THE END OF BOSAWÁS?
In late March, environmental expert Eduard Müller, president of the University for International Cooperation and vice-chair for Mexico, Central America and the Hispanic Caribbean of the World Commission on Protected Areas, shared with Central American University students recent studies showing that Nicaragua’s Bosawás Biosphere Reserve (631 square kilometers) will disappear in the next ten years. Some 20% of the forest coverage in the protected area and 60% in the buffer area has already been lost. Müller blamed mining, cattle ranching and indiscriminate tree felling for this catastrophic situation.

According to legislative representative Agustín Jarquín, of the parliamentary environmental commission, however, the deterioration of Bosawás is due to the political influences of different parties (FSLN and Liberals) and to the voracious ambition for land. In the judgment of Nicaraguan environmental export and former environmental minister Jaime Incer Barquero, the international cooperation funds for Bosawás have been spent on conferences, trips and publications instead of conservation and protection projects for such an important reserve and “the donors are now tired.” He added that “we have laws but nobody obeys them. There is a mafia doing business, extracting lumber and selling lands to ingenuous peasants.” Yadira Meza, Bosawás Reserve director in the Ministry of the Environment, declared that alarm about the reserve’s future is “overblown,” attributing it to “x numbers of NGOs.”

DRUG MONEY AND GOODS
In early March, at a forum on the scope of Law 735 for the Prevention, Investigation and Prosecution of Organized Crime, IEEPP researcher Roberto Orozco said that between 2009 and 2010 the National Police (PN) seized US$5 million from drug trafficking, which was “lost” once in the PN’s hands. Legislative representative José Pallais lamented that the executive branch has not created the Administrative Unit of Seized, Confiscated and Abandoned Goods established in Law 735. Days later, the PN Chief declared that penal action could be taken against Orozco. At the end of the month, an investigation by the weekly Confidencial reported, based on IEEPP investigations, that between 2004 and 2010, the PN seized $29.1 million, 502 light vehicles, 161 heavy vehicles and 94 power boats from drug traffickers, but never reported on how that money and those goods were distributed or for what purpose they were used. The PN itself has reported that it confiscated 13 aircraft and 74 pieces of real estate (farms and homes) in 2010 again without indicating what then happened to them. While discretion and non-transparency reign, the law clearly establishes that all seized money and goods must go into a Treasury Ministry account to then be added to the national budget.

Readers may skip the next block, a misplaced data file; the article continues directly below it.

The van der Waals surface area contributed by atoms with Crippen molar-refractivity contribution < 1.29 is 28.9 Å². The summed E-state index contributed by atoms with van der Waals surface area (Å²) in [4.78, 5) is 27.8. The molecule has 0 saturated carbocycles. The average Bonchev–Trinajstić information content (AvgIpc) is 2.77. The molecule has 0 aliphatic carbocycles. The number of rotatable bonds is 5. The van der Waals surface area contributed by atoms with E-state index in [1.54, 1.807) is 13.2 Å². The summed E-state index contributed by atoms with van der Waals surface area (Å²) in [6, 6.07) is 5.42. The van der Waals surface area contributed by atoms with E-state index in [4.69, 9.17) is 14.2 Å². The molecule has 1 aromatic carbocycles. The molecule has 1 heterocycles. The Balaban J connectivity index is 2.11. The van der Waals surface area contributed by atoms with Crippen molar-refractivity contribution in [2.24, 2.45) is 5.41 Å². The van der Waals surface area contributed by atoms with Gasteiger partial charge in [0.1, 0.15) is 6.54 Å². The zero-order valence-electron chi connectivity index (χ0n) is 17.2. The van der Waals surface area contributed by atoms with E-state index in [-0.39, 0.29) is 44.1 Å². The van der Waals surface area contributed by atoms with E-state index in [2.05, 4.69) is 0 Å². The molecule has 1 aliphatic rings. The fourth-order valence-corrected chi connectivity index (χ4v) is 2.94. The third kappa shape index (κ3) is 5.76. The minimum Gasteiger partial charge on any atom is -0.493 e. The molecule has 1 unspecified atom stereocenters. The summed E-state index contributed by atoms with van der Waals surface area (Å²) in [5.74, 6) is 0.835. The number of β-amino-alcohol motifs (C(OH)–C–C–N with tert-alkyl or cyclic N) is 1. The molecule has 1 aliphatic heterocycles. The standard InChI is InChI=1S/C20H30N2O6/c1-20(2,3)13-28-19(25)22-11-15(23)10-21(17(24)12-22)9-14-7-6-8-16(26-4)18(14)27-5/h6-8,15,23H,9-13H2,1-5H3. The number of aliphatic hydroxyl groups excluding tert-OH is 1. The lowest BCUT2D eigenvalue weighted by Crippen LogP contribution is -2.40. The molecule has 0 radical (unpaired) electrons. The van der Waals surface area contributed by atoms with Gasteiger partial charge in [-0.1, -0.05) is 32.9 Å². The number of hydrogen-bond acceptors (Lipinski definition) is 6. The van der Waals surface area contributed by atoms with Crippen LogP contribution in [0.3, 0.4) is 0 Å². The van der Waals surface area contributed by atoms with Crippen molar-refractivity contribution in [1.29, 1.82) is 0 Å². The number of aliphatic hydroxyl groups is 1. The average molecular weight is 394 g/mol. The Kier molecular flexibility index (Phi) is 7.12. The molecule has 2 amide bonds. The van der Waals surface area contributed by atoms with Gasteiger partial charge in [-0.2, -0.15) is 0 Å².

OUR OWN DRUG CARTEL
Retired General Humberto Ortega, former head of the Army of Nicaragua, declared in mid-March that the powerful Mexican drug cartels are working to establish logistical and social bases in Nicaragua and Costa Rica. “These cartels have made enormous advances and suddenly we in Nicaragua are going to have our own strong, independent cartel, working hand in hand with the Mexican cartels.” Ortega’s declarations came in the context of the International Court at The Hague’s ruling on the border conflict between Nicaragua and Costa Rica. According to Ortega, a meeting must be held to establish a bi-national commission that, among other goals, would prevent the disputed zone from becoming an area for drug-trafficking activities.

VENEZUELAN AID
The Central Bank of Nicaragua presented a report on April 6 on the cooperation Nicaragua receives from Venezuela and manages outside of the national budget. The amount in 2010 was $511 million, $69 million greater than in 2009. Of that, $337 million is income from the favorable oil agreement through which Venezuela is benefiting the country. Another $163 million is in the form of lines of medium-term bilateral cooperation financing and the remaining $11 million is investments. According to the report, the oil and bilateral funds were dedicated to social and productive projects.